This type of Christian “family” is able to support each other while away from families and friends at home and is able to provide spiritual encouragement. Because the struggles and rewards of an international experience is so unique, NICS teachers are bonded together in a special way.
Training for the Future
Student teachers receive excellent professional training and experience for their careers in the classroom through their teaching mentors. Missy says of the students she works with, “They learn from the mentoring teachers how to teach in a very loving Christian environment, recognizing the differences, the similarities, and the uniqueness of every child of God they come in contact with…”
Caitlyn was placed in Tamara Dillak’s 3rd grade classroom and began teaching one or two subjects each week until she was teaching all day every day. She also completed lesson plans and graded papers--fully experiencing the challenges of being a teacher. Caitlyn says, “I was very nervous during my first week or two, when I was not only working to become familiar with the curriculum and my students, but also a new country, culture, and language! Tamara was an incredible resource, and was so supportive and encouraging!”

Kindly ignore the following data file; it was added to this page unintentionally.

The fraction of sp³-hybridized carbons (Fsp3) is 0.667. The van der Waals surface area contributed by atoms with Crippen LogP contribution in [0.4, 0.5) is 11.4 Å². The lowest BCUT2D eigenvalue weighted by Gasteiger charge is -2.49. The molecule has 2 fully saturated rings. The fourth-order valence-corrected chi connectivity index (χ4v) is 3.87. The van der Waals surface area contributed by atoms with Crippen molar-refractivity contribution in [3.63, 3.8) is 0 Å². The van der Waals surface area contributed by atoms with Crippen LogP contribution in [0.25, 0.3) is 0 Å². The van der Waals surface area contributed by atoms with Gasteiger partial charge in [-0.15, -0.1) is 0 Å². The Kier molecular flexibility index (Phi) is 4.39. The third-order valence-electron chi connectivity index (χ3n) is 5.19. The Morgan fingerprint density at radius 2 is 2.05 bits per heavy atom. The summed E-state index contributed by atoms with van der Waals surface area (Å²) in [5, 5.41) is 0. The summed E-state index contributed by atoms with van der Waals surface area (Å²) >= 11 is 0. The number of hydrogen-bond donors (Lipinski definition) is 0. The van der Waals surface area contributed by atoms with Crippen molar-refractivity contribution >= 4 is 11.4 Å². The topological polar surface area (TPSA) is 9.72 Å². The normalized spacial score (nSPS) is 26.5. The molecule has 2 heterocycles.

Ashley also speaks highly of her mentor teacher, Mandy Chaplin, “Professionally I learned to have confidence in myself and my teaching. My cooperating teacher was such a blessing in my life! I appreciate all she did; she was encouraging and she gave me good advice and she was always willing to help in any way she could. For most of my full time teaching, she left me totally in charge with the students; this increased my confidence and gave me a real taste of what teaching is like.”
Many of the student teachers continue on to become excellent teachers at NICS schools. Therefore, Missy refers to the program as a “feeder pool” for NICS’ teacher population. Caitlyn’s story is a prime example: